Originally posted on February 15, 2022 @ 5:49 pm
The space tourism market will be subject to a variety of changes over the next 5 to 10 years. Market dynamics that are expected to transform the space tourism market include:
- government policy, regulations, and oversight,
- service provider safety records,
- changing customer demographic and customer motivations,
- number of competitors and nature of competition, and
- competition from product substitutions.
Government policy, regulation, and oversight
Government policy, regulation, and oversight can easily make a space tourism business unsustainable overnight. For space tourism businesses based in the United States, government regulation and oversight have been kept intentionally light in order to allow the space tourism industry to develop. However, following a learning period scheduled to end in 2023, the government is expected to implement more formal industry regulation and oversight. These changes could include mandating safety features related to passengers which may require significant changes and certification of the space vehicle, launch and recovery systems.
Currently, SpaceX is uniquely positioned because their spaceflight system is already certified safe for human spaceflight by NASA, and has a growing history of flight safety.
Virgin Galactic is the most exposed of the space tourism businesses because of their lack of a passenger escape system. Moreover, Virgin Galactic has a track record of safety issues which are well documented in the 2021 equity report entitled “Putting the Zero in Zero-G“. Of particular note, in September 2014 during a test flight the spacecraft broke up, killing the co-pilot and seriously injuring the pilot.
Service providers safety records
The space tourism market faces the existential threat of an accident – any accident, by any space tourism business – that involves death or injury to customers or individuals on the ground. Such an accident would have a chilling impact on customer demand and would result in lengthy accident inquiries culminating in the implementation of new government safety regulations and oversight.
Changing customer demographic and motivations
The nature of the customer demographic will change, for example –
The Space Tourism Market Study and other studies show that the space tourism market is very price elastic and as ticket prices decline, the number of prospective customers will increase. When ticket prices decline to approximately $100,000 per passenger, the space tourism market demographic will expand to include high net worth individuals, which represents an additional 18.5 million individuals.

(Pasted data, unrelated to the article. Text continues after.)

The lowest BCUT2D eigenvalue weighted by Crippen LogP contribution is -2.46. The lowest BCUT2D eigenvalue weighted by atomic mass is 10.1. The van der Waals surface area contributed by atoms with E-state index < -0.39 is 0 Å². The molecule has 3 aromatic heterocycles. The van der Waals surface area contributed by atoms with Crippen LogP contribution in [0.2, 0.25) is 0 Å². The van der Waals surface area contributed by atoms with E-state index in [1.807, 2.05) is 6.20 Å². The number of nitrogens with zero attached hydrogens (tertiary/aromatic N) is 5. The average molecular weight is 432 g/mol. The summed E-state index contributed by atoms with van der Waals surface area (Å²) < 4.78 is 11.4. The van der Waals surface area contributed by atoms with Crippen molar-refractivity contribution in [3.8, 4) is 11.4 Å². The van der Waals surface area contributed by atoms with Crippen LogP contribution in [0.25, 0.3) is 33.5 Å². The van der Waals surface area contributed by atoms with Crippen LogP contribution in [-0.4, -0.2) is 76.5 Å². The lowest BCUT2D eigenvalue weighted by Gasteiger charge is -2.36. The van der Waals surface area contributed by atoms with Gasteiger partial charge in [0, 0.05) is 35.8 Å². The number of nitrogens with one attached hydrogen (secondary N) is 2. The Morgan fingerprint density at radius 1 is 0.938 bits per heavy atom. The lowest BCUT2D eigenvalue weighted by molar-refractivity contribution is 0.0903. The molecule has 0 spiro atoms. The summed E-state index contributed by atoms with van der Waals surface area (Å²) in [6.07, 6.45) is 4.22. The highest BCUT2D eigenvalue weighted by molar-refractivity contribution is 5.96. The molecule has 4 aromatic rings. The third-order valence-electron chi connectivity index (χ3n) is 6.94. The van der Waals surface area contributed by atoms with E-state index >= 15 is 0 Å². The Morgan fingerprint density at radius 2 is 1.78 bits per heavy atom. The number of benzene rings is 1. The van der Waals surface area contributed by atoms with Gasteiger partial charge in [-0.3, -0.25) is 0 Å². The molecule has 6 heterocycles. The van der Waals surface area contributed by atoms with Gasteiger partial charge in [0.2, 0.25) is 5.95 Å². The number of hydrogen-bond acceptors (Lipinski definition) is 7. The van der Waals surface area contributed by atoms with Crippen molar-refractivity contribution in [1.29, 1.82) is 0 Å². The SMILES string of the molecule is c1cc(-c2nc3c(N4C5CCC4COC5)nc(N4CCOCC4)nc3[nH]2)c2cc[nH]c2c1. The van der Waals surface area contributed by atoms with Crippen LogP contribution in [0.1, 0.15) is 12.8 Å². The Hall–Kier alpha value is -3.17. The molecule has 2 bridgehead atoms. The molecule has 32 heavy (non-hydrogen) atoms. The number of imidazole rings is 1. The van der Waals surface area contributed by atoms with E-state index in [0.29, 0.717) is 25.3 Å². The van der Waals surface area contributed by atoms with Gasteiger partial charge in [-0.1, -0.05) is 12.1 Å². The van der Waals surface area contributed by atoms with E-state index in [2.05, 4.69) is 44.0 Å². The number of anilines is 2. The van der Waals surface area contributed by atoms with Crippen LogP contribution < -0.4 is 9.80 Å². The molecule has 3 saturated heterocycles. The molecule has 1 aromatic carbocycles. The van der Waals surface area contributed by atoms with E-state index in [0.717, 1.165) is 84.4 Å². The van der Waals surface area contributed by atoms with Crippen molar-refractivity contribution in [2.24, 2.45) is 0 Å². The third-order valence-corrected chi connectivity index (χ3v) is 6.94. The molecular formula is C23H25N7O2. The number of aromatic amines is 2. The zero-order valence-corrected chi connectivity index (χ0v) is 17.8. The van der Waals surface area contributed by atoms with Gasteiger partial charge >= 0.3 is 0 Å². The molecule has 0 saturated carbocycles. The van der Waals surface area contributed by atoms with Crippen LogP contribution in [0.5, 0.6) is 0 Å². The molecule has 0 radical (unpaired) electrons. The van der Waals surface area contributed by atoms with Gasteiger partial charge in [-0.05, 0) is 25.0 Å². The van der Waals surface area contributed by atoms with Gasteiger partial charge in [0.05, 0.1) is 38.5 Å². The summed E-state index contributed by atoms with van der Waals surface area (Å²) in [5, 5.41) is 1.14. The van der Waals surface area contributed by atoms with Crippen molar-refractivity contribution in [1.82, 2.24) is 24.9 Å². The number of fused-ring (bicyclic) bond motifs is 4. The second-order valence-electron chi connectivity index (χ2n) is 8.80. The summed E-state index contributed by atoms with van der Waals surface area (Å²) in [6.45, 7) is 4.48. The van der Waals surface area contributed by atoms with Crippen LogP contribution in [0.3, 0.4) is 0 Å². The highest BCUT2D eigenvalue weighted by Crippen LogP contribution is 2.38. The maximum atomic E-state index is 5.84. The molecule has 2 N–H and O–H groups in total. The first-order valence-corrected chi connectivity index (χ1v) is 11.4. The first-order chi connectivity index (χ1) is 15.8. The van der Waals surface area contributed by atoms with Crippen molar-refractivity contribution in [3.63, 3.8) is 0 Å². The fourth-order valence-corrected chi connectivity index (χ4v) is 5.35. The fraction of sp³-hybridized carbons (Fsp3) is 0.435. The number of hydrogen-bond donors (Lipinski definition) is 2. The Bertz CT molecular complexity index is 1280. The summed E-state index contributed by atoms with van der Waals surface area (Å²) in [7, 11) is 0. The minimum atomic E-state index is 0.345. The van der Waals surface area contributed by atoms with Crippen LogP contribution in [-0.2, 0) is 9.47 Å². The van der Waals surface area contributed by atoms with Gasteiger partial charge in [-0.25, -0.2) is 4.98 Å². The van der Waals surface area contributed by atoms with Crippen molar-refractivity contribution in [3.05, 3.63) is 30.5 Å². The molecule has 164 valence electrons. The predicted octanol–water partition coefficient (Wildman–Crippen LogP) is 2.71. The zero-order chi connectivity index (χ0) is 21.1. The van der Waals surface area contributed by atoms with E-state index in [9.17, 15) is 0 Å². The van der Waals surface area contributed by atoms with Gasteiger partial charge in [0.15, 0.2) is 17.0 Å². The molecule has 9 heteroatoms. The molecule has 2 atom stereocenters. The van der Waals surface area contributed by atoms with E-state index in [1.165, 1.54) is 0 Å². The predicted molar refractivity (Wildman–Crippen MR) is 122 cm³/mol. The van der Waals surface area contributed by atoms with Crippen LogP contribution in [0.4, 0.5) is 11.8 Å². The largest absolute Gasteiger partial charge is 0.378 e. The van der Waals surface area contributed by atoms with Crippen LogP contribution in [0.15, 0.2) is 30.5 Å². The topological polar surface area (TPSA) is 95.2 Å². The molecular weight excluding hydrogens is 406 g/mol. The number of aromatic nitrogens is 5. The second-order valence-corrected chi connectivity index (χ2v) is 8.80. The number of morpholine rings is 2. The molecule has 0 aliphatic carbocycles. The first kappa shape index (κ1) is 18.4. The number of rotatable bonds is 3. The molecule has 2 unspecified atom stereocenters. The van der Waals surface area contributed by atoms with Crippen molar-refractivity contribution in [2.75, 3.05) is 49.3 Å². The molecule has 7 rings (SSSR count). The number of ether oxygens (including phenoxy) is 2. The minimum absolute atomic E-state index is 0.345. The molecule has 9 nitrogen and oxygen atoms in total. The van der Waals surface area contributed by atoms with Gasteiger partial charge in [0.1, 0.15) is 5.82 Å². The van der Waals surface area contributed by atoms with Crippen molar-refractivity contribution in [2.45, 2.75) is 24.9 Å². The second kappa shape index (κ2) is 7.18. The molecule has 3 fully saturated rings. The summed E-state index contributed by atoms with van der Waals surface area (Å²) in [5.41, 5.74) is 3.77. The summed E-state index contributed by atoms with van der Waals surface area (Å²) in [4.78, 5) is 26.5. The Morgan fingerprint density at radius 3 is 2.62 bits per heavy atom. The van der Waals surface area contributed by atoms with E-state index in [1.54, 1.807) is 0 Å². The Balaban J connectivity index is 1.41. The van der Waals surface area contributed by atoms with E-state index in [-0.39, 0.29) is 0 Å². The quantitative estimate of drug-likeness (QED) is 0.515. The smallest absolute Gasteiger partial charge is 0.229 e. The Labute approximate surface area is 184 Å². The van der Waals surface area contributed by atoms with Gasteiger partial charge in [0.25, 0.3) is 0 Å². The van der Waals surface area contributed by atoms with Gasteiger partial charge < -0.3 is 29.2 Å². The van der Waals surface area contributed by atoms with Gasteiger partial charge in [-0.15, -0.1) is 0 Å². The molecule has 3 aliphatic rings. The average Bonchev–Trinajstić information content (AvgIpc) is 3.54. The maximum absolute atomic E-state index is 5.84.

Currently space tourism experiences are primarily English-centric and Russian-centric. Customers will soon expect space tourism experiences in different languages, for example Japanese, German, and Mandarin.
The nature of customer motivations will undergo changes. For example, one of the top three motivations to be a space tourist is the desire to be a pioneer, i.e. one of the first. At some point in the future space tourism will cease to be perceived as a pioneering activity and that may have an effect on customer demand.
Customer motivations will certainly be influenced by service provider marketing, trusted opinion leaders, and public sentiment (e.g. environmental impact). Service providers can be expected to focus on amplifying motivations that align with their product experience and their targeted customer type (e.g. Innovators, Early Adopters, Early Majority, Late Majority, Laggards).
Number of competitors and nature of competition
Today suborbital and orbital space tourism are dominated by vertically integrated organizations such as Blue Origin, Virgin Galactic, Roscosmos, and SpaceX; each is responsible for designing and manufacturing all their core technology including space capsules, launch boosters, spacesuits, and launch facilities.
The number of competitors and nature of competition are expected to change over time –
New vertically integrated competition
Additional vertically integrated competition is expected to emerge from the United States (e.g. Boeing, Sierra Space) , China, and Europe (Ariane).
Complementary and competitive
There is also a new breed of vertically integrated companies such as Axiom Space who are focused on building and operating orbital destinations for use by their customers. Axiom is responsible for private astronaut mission recruitment and management for their space tourism customers. They contract with other organizations to transport their customers to and from the ISS and their orbital facilities. They have announced that they will be using SpaceX for their first 4 launch missions. Axiom plans to launch up to 2 private astronaut missions per year to the ISS subject to aligning with flight opportunities made available by NASA.